March 19, 2008 | General


BioCycle March 2008, Vol. 49, No. 3, p. 6

Recyclemania Starts Off Its Eighth Year With A Bang
Four hundred colleges and universities are participating in RecycleMania this year, almost double the 201 schools that participated in 2007. Participating from 46 states (and the District of Columbia) are more than 4.3 million students and 800,000 faculty and staff. Institutions range from smaller two-year community colleges to larger state universities. From January 27 to April 5, 2008 (a 10-week period), the schools will compete in various categories by measuring recycling and waste prevention efforts. There are two divisions in the competition: the first with the entire school participating, and the second with just a subsection of the school.
Categories within these divisions include Capita Classic (total of recyclables collected per capita) and Waste Minimization (least generation of overall solid waste per capita). Recognition is given to schools for collecting the most paper, beverage containers, cardboard, food waste and the greatest overall amount of recyclables. RecycleMania awards a Grand Champion from the two divisions, decided by the greatest overall percentage recycled from their solid waste stream. Results are updated each week on the website. Check it all out at:
Call For Case Studies On Sustainable Sites
The Sustainable Sites Initiative is an interdisciplinary partnership between the American Society of Landscape Architects, the Lady Bird Johnson Wildflower Center, the United States Botanic Garden and other stakeholder organizations. It seeks to develop standards for landscape sustainability, supplementing existing green building and landscape guidelines and becoming a stand-alone tool for site sustainability. The Sustainable Sites Initiative is currently looking for case study submissions that document the success or failure of sustainable land development and management practices. For more information, visit
EPA 2006 MSW Report
The U.S. Environmental Protection Agency released “Facts and Figures for 2006,” reporting its findings on municipal solid waste generation, recycling and disposal in the U.S. According to the latest report, Americans generated about 251 million tons of municipal solid waste in 2006. Of that total, almost 33.9 percent was paper, 12.9 percent was yard trimmings, 12.4 percent was food scraps and 11.7 percent was plastics. Wood, rubber/leather/textiles, metals and glass comprised the other 29.1 percent of MSW generated. The USEPA does not include industrial, hazardous or construction waste in its MSW data. It estimated that residential waste (including multifamily buildings) was 55 to 65 percent of total MSW generation. Waste from schools and commercial locations, such as hospitals and businesses, amounted to 35 to 45 percent. The individual waste generation rate is 4.6 lbs/person/day.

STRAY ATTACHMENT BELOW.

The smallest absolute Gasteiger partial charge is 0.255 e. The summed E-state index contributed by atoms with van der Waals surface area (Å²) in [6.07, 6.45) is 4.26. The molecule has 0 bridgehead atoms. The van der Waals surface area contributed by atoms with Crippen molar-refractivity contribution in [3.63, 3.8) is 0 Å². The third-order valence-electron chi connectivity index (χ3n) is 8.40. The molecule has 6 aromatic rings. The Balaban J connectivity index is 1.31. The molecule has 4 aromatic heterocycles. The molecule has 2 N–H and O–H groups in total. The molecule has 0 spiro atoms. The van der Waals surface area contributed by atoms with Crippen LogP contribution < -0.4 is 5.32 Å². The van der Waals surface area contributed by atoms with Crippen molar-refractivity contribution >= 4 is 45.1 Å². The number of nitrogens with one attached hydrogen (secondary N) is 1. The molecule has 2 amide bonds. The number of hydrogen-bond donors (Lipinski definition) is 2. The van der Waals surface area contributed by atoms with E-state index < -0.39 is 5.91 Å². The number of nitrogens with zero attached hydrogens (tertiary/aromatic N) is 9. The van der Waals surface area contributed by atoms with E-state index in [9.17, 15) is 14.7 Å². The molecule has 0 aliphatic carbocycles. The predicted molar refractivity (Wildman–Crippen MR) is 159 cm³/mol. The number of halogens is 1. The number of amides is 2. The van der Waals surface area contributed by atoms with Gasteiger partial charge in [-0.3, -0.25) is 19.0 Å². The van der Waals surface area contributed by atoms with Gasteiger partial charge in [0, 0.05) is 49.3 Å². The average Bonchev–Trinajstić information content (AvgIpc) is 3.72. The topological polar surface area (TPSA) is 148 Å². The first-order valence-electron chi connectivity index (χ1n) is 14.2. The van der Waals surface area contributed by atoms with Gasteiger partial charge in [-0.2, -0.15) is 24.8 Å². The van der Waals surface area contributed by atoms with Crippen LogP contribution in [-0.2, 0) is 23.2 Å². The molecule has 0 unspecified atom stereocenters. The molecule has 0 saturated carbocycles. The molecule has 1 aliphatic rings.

The greatest percentage of MSW generated is still disposed – 55 percent. The EPA report estimates that 32.5 percent is recovered via recycling and composting, and 12.5 percent is combusted with energy recovery. In 2006, paper and paperboard recovery increased to over 50 percent (44 million tons); metals were recycled at a rate of just over 36 percent, and 62 percent of yard trimmings were recovered. Of the 31.3 million tons of food scraps generated, only 2.2 percent were recovered. The 82 million tons recycled and composted provides an annual benefit of 49.7 million metric tons of carbon equivalent emissions reduced, comparable to removing 39.4 million passenger cars from the road annually. The full report can be downloaded at epaoswer/non-hw/ muncpl/msw99.htm.
Editor’s Note: The 2008 State of Garbage In America Survey and Report is expected to be released in early summer 2008. BioCycle and Columbia University’s Earth Engineering Center are compiling and analyzing data submitted by states at this time.
Japan Reports Waste Volume Down, Rooftop Gardens On Buildings Up
The mid-September, 2007 issue of Japan for Sustainability reported that an April survey by the Japanese Ministry of the Environment on nonindustrial waste disposal showed a decrease of 1.2 percent during the last year. Based on a survey of 1,844 local municipalities and 644 associations, the total 52.7 million tons reported showed a decrease from 53.4 million tons.
The Tosei Corporation – a Japanese real estate developer dealing with condominiums and houses as well as commercial facilities – in June, 2006 announced a new policy to install rooftop gardens using green panel-type units. As of March, 2007, the company installed gardens on 25 of its buildings.
Natural Organic Matter In Water
The February 2008 issue of Water 21 defines natural organic matter (NOM) as the complex matrix of organic material present in natural waters. This significantly affects many aspects of water treatment, including performance of oxidation, coagulation and biological stability. The organic matter from biomass growing in waterbodies is classified as internal NOM. This source of organic material is caused by excretion and decay of organisms including bacteria, algae and vascular plants. External organic matter enters the water stream from the watershed, originating from soils during runoff.